B. Opportunities at national conventions 

C. Contact universities and colleges 

D. Talk with peers— word of mouth by those 
who hire or their representatives 

E. Notify related organizations 

3.1 .2 Provide increased and attractive salary 

A. Educate the legislators (lobby) 

B. Equitable salary and career ladders 

C. Contract for services 

D. Change administration policy on salary 
and contracts 

E. Arbitration by teachers and others 

3.1 .3 Incentive pay for rural and remote areas 
(consultative time allowances) 

3.1 .4 Extend professional development of rural/ 
urban agencies that is of value to be 
affiliated with 




Resources: Comprehensive manpower recruitment, oppor- 

tunities for more education by educators of 
severely, multiply handicapped 

Implementation: Local education association, intermediate 

education association, institutions, commu- 
nity agencies— public and private 

Evaluation: 1. Document personnel hired showing data by: 

level, agency, yearly total, attrition rate, 
where trained, certification and experience 

2. Interagency comparison 

3. Are objectives fulfilled 

4. Are teachers still there 

5. Analyze data on information, communi- 
cation efforts, returns, etc. 

Strategy 3.2 To retrain on-staff educators and recruit and 

train parents, paraprofessionals and volunteers 

Tactic 3.2.1 Workshops and institutes 

A. On-site (closed circuit TV, video taping 
exchange) 

B. At other agencies: RRCs, ALRCs, State 
LRCs, universities, parent groups (provide 
scholarships for training) and institutions 
and agencies for the severely, multiply 
handicapped 



3.2.2 RRC training capability 

3.2.3 Developmental Disabilities Technical Asis- 
tance System at Chapel Hill, North Carolina- 
access through the Division ot Developmental 
Disabilities 

Resources: Universities and colleges, UAFs, institutions, 

RRCs, SEA institutes financed with DDD 
monies, LEA in-services, parent group training 
sites and volunteer agencies 

Implementation: Other teachers, paraprofessionals, consultants, 

universities, agency sponsored in-service 
training, LEAs, private agencies by contract, 
and federal support services (RRCs) 

Evaluation: Survey of how many teachers retrained and 

assess quality of the product by monitoring 
student growth based data 

Strategy 3.3 To obtain training resources from existing 

institutions, agencies, professionals, etc. 

Tactic 3.3.1 Determine who, how and what: i.e., sources 

of funding for training— BEH, SEA, foundations, 
community agencies, parent groups, volunteer 
agencies, religious organizations 

3.3.2 Writing grants for projects with training 
components 

3.3.3 Communicate need for new and additional 
training 

3.3.4 Influence educational agencies to develop 
training for severely, multiply handicapped 

3.3.5 Contract with private or public agencies to 
develop and provide training 

Resources: RRCs, regional HEW offices, state LRCs, state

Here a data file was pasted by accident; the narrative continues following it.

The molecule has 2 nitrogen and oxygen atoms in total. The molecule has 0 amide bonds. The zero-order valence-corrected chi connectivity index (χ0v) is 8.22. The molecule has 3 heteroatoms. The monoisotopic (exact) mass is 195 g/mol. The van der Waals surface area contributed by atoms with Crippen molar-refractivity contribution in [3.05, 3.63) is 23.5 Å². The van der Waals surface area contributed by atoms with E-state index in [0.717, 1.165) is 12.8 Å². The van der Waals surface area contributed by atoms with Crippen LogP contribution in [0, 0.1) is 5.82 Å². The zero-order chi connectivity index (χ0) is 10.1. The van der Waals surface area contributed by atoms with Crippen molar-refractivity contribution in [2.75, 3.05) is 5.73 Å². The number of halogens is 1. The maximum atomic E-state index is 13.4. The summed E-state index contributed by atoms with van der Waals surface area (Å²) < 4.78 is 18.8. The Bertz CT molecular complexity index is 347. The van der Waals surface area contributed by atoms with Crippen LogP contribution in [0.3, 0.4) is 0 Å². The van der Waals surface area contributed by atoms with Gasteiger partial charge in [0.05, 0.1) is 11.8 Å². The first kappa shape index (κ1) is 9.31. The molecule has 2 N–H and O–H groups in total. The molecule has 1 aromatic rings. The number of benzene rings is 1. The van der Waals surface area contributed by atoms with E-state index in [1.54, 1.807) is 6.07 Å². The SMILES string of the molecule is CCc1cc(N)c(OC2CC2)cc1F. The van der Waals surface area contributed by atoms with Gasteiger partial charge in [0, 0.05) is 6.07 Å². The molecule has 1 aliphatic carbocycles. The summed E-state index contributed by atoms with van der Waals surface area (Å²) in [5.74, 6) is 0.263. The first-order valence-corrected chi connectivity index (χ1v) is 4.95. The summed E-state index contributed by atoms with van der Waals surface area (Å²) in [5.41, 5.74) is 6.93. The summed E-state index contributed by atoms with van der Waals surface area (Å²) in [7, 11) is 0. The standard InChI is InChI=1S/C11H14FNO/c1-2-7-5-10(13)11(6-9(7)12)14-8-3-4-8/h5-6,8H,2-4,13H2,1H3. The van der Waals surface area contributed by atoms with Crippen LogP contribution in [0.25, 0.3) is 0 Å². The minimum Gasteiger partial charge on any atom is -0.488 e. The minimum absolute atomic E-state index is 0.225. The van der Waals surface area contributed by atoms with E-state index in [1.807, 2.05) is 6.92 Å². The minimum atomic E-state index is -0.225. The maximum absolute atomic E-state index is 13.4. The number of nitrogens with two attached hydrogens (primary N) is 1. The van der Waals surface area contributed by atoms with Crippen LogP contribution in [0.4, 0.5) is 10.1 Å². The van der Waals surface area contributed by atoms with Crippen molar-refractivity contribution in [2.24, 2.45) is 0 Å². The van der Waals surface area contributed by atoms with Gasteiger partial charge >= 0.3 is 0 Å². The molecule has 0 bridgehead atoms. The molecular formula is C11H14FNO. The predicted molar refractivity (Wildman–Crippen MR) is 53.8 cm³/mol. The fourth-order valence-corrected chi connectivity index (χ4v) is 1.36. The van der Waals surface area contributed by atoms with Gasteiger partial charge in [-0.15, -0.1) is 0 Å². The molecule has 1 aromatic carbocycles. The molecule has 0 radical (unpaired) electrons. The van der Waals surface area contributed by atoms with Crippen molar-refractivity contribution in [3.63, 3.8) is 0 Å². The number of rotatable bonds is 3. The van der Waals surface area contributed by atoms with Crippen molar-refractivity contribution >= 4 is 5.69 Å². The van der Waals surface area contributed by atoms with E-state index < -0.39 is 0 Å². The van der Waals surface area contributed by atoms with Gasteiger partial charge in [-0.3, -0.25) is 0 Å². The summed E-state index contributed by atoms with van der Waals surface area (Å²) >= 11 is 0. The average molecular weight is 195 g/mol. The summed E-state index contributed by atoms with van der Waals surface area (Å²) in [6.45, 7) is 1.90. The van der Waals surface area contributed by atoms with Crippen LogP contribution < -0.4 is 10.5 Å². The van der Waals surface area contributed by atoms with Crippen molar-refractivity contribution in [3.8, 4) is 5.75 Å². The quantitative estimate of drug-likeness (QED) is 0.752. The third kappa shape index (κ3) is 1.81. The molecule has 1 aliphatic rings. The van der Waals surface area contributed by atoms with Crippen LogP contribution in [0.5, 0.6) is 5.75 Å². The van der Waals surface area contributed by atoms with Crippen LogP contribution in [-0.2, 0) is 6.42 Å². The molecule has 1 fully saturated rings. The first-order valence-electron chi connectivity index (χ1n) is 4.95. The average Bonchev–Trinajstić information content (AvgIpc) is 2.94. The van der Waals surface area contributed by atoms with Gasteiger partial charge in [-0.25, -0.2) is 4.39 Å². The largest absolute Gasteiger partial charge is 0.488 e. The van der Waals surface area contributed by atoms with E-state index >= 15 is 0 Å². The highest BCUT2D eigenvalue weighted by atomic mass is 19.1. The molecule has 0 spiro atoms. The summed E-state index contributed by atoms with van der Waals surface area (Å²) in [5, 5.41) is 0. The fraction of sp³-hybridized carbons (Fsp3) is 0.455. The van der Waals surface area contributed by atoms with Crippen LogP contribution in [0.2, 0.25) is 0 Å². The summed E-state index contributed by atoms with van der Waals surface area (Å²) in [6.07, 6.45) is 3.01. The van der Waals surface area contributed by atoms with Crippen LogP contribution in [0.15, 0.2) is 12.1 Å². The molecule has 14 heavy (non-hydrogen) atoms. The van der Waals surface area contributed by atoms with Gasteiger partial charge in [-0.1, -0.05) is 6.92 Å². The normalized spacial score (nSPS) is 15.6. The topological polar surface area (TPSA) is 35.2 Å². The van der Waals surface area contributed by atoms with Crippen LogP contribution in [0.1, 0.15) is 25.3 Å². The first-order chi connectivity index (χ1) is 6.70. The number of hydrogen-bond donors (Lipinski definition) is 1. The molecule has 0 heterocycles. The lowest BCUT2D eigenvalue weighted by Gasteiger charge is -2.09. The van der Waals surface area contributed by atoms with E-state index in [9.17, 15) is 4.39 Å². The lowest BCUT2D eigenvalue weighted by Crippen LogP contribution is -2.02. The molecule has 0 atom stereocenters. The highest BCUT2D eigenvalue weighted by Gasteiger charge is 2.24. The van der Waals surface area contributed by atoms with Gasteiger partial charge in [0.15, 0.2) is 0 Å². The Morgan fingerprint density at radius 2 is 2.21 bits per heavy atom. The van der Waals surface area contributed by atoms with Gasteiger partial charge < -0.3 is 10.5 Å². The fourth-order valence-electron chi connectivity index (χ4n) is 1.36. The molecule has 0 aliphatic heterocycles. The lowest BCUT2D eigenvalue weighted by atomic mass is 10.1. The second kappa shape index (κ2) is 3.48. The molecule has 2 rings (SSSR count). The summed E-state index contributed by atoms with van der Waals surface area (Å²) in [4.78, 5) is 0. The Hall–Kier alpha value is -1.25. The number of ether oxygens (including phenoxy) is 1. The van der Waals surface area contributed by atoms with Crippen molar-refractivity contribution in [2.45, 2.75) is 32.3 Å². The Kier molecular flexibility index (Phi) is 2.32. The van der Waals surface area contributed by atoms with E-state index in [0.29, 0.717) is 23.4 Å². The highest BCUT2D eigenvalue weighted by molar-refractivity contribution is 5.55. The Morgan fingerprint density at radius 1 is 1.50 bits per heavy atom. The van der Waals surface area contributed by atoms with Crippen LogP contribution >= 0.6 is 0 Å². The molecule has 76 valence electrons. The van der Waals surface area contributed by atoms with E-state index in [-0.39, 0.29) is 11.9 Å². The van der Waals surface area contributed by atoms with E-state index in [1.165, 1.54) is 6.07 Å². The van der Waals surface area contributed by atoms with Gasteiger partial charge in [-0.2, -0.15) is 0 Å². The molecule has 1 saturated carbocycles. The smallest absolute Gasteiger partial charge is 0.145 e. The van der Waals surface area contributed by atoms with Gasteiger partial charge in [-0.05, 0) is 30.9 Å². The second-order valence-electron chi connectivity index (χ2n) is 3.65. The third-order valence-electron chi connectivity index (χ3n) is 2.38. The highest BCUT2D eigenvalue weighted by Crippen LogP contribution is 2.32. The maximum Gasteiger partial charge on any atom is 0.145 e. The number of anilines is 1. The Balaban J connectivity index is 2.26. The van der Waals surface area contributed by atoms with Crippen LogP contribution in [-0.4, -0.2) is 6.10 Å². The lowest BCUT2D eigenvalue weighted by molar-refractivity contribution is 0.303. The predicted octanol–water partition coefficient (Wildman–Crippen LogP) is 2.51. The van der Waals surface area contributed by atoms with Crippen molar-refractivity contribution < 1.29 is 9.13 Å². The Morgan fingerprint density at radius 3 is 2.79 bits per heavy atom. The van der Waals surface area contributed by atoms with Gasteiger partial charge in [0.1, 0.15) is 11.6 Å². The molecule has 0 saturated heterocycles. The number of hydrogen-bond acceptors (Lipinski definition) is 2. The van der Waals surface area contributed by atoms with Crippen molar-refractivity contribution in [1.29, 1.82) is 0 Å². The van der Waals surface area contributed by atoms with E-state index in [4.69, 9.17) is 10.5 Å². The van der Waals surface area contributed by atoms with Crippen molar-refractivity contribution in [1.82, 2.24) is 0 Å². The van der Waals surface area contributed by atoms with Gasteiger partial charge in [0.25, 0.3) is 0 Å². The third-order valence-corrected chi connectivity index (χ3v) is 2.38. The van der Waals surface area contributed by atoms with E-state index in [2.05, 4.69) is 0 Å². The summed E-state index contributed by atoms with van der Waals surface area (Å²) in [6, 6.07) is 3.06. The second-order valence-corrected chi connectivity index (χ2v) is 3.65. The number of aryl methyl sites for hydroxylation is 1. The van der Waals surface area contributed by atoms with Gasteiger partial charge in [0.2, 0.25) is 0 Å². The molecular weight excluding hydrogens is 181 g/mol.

DDD programs, volunteer groups for seed 
money, volunteer groups for training sites, 
universities, colleges, etc. 

Implementation: Other teachers, paraprofessionals, consultants, 

universities, agency sponsored in-service 
training, LEAs, contract with private 
agencies and federal support services (RRCs) 

Evaluation: 1. Document funding locations 

2. Program effect of funding source informa- 
tion and utilization 

A. Who needs information 

B. Amount of funding 

C. Innovative changes 



24 




Strategy 3.4 To mount a need assessment of manpower 

requirements for education for the severely 
multiply handicapped 

Tactic 3.4.1 Determine variables to assess 

3.4.2 Develop a search strategy 

3.4.3 Obtain funds 

3.4.4 Gather data 

3.4.5 Analyze results 

3.4.6 Gestalt needs 

3.4.7 Determine priorities 

Resources: LEAs, universities, university students, DDD 

agencies, comprehensive health planning 
councils, state education research and plan- 
ning councils, Head Start and other Title 
programs 

RRCs, university students, SEAs, DDD 
agencies, comprehensive health planning 
councils and university assistants 

1 . Did you get it? 

2. Was data relevant and needed? 

TO INFLUENCE POSITIVE CHANGE IN 
POLICY AT ALL LEVELS FOR SEVERELY 
MULTIPLY HANDICAPPED TO IMPLEMENT 
APPROPRIATE PROGRAMS 

Find out what policy exists at all levels 

Get report of non-written guidelines 

A survey composed of a questionnaire and/or 
interview of 25 selected citizens, school 
administrators and 10 selected members of 
the instructional staff to determine positive- 
ness, acceptance and commitment as defined 
in questionnaire toward the severely multiply 
handicapped to be sent out 

Forces: School board association, parent groups, 

professional groups 

Evaluation: Return of 75% of questionnaires 

Tactic 4.1 .2 Get written rules from all levels 

Tools: A survey sent to school boards and state 

board of education 

Forces: School board associations and state board of edu- 

cation, professional and parent groups, universities 



Implementation: 



Evaluation: 



GOAL 4.0 



Strategy 4.1 

Tactic 4.1.1 
Tools: 



Evaluation: 

Strategy 4.2 
Tactic 4.2.1 

4.2.2 
Tools: 



Forces: 



Evaluation: 



Strategy 4.3 
Tactic 4.3.1 

4.3.2 

4.3.3 

Tools: 



100% of obtainable, available written policy 
statements will be acquired. 

Find out resources